The United States and China seem locked in an ever-tightening embrace, superpowers entangled in a web of economic and military concerns. “Every issue critical to world order — whether climate change, terrorism, or trade — is clearly and closely intertwined with U.S.-China relations,” says Benjamin Chang, a fourth-year PhD candidate in political science concentrating in international relations and security studies. “Competition between these nations will shape all outcomes anyone cares about in the next 50 years or more.”
Little surprise, then, that Chang is homing in on this relationship for his thesis, which broadly examines the impact of artificial intelligence on military power. As China and the United States circle each other as rivals and uneasy partners on the global stage, Chang hopes to learn what the integration of artificial intelligence in different domains might mean for the balance of power.
“There is a set of questions related to how technology will be used in the world in general, where the U.S. and China are the two actors with the most influence,” says Chang. “I want to know, for instance, how AI will affect strategic stability between them.”
The nuclear balance
In the domain of military power, one question Chang has been pursuing is whether the use of AI in nuclear strategy offers a battlefield advantage. “For the U.S., the main issue involves locating China’s elusive mobile missile launchers,” Chang says. “The U.S. has satellite and other remote sensors that provide too much intelligence for human analysts, but AI, with its image classifiers based on deep learning, could sort through all this data to locate Chinese assets in a timely fashion.”
While Chang’s data draws on publicly available information about each side’s military capabilities, these sources can’t provide specific numbers for China’s nuclear arsenal. “We don’t know if China has 250 or 300 nukes, so I design programs to run combat simulations with high and low numbers of weapons to try and isolate the effects of AI on combat outcomes.” Chang credits J. Chappell Lawson, Vipin Narang, and Eric Heginbotham — his advisors in international relations and security studies — for helping shape his research methodology.
If the United States develops the capacity to locate these mobile nuclear assets quickly, “that could change the battlefield outcome and hold China’s arsenal at risk,” says Chang. “And if China feels it isn’t able to protect its nuclear arsenal, it might have an incentive to use it or lose it.”
In subsequent research, Chang will examine the impacts of AI on cybersecurity and on autonomous weaponry such as drones.
A start in policy debate
Pondering international and security issues began early for Chang. “I developed a big interest in these subjects through policy debate, which motivated me to read hundreds of pages and gave me a breadth and depth of knowledge on disparate topics,” he says. “Debate exposed me to the study of military affairs and got me interested in America’s role in the world generally.”
Chang’s engagement with policy deepened at Princeton University, where he earned his BA summa cum laude from the Woodrow Wilson School of Public and International Affairs. While he knew he wanted to focus on foreign policy of some kind, his special focus on China came fortuitously: He was assigned to a junior seminar where students developed a working paper on “Building the Rule of Law in China.” He took a series of Mandarin language courses, and produced a thesis comparing 19th century American nationalist behavior with modern-day Chinese nationalism.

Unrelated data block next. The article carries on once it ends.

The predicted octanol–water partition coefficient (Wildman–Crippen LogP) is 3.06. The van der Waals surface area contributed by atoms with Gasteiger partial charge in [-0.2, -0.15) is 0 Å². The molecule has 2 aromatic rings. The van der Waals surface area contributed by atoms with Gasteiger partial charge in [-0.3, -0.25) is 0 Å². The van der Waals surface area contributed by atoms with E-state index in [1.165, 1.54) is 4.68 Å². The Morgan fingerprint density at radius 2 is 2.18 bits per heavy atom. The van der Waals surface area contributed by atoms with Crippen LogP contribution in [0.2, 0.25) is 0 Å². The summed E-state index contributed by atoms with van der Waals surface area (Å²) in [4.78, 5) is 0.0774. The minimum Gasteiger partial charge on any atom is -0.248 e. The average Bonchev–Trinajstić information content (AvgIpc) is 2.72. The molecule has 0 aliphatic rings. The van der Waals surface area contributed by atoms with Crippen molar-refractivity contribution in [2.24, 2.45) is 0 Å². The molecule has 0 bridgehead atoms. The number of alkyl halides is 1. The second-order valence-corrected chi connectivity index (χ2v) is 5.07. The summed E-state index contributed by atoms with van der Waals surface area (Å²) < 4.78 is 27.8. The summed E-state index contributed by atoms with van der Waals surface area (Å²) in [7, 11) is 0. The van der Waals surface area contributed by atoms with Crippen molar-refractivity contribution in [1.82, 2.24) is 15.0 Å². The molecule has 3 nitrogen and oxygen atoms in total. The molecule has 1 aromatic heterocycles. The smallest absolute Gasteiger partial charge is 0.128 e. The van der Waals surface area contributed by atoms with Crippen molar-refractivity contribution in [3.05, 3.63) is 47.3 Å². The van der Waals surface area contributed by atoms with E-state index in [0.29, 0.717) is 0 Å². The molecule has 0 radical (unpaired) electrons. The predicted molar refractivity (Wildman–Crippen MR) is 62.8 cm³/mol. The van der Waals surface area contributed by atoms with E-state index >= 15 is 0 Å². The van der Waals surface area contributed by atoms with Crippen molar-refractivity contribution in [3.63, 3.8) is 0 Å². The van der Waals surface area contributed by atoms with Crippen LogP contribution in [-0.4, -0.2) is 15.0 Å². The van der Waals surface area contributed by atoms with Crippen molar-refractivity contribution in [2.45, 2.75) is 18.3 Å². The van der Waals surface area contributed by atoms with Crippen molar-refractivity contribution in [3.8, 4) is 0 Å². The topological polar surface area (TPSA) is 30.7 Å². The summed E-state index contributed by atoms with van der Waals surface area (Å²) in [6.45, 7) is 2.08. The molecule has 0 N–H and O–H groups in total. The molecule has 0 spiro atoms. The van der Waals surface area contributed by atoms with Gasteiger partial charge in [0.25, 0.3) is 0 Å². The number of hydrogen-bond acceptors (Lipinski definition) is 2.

By graduation, Chang knew he wanted to aim for a career in national security and policy by way of a graduate school education. But he sought real-world seasoning first: a two-year stint as an analyst at Long Term Strategy Group, a Washington defense research firm. At LTSG, Chang facilitated wargames simulating Asia-Pacific conflicts, and wrote monographs on Chinese foreign policy, nuclear signaling, and island warfare doctrine.
Bridging a divide
Today, he is applying this expertise. “I’m trying to use my computer science understanding to bridge the gap between people working at a highly technical level of AI, and folks in security studies who are perhaps less familiar with the technology,” he says. Propelled by a National Science Foundation Graduate Research Fellowship and a research fellowship with the Center for Security and Emerging Technology, Chang continues with his simulations and is beginning to write up some of his analysis. He thinks some of his findings might prove surprising.
“There is an assumption — based on China’s vast collection of personal data and surveillance of citizens — that AI is the means by which China will leapfrog the U.S. in military power,” says Chang. “But I think this is wrong.” In fact, the United States “has much more military-relevant data than China does, because it collects on so many platforms — in the deep ocean, and from satellites — that are a holdover from fighting the Soviet Union.”
Among Chang’s research challenges: the fact that AI is not a mature technology and hasn’t been fully implemented in modern militaries. “There’s not yet much literature or data to draw on when assessing its impact,” he notes. Also, he would like to nail down a good definition of AI for his field. “With current definitions of AI, thinking about its influence is a bit like investigating the effect of explosives on international affairs: you could be talking about nuclear weapons or dynamite and gunpowder,” he says. “In my dissertation I’m attempting a scoping of AI so that it’s more amenable to good political science analysis.”
Getting these ideas down on paper will be Chang’s job for at least the next year. The writing occasionally feels like a struggle. “Some days I’ll sit there and it won’t come out, and other days, after a long walk along the Charles, I can write all day, and it feels good.”
Source: MIT News